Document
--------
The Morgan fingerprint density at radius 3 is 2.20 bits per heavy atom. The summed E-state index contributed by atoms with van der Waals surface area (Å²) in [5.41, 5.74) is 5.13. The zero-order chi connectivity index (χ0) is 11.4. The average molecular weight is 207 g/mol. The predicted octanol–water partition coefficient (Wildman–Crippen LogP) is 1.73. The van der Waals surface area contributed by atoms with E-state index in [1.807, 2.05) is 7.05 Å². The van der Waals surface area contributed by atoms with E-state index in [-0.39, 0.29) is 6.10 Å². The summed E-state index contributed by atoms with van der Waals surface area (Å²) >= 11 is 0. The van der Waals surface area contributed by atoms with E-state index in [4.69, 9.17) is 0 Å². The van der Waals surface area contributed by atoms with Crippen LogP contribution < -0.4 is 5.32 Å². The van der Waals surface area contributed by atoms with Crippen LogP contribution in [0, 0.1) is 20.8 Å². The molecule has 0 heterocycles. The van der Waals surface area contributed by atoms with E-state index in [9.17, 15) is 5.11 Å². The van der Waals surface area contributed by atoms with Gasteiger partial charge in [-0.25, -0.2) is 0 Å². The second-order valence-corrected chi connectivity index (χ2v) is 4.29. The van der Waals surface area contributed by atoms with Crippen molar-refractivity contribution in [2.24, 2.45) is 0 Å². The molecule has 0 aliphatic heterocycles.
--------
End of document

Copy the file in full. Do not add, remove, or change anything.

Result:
The Morgan fingerprint density at radius 3 is 2.20 bits per heavy atom. The summed E-state index contributed by atoms with van der Waals surface area (Å²) in [5.41, 5.74) is 5.13. The zero-order chi connectivity index (χ0) is 11.4. The average molecular weight is 207 g/mol. The predicted octanol–water partition coefficient (Wildman–Crippen LogP) is 1.73. The van der Waals surface area contributed by atoms with E-state index in [1.807, 2.05) is 7.05 Å². The van der Waals surface area contributed by atoms with E-state index in [-0.39, 0.29) is 6.10 Å². The summed E-state index contributed by atoms with van der Waals surface area (Å²) >= 11 is 0. The van der Waals surface area contributed by atoms with E-state index in [4.69, 9.17) is 0 Å². The van der Waals surface area contributed by atoms with Crippen LogP contribution < -0.4 is 5.32 Å². The van der Waals surface area contributed by atoms with Crippen LogP contribution in [0, 0.1) is 20.8 Å². The molecule has 0 heterocycles. The van der Waals surface area contributed by atoms with E-state index in [9.17, 15) is 5.11 Å². The van der Waals surface area contributed by atoms with Gasteiger partial charge in [-0.25, -0.2) is 0 Å². The second-order valence-corrected chi connectivity index (χ2v) is 4.29. The van der Waals surface area contributed by atoms with Crippen molar-refractivity contribution in [2.24, 2.45) is 0 Å². The molecule has 0 aliphatic heterocycles.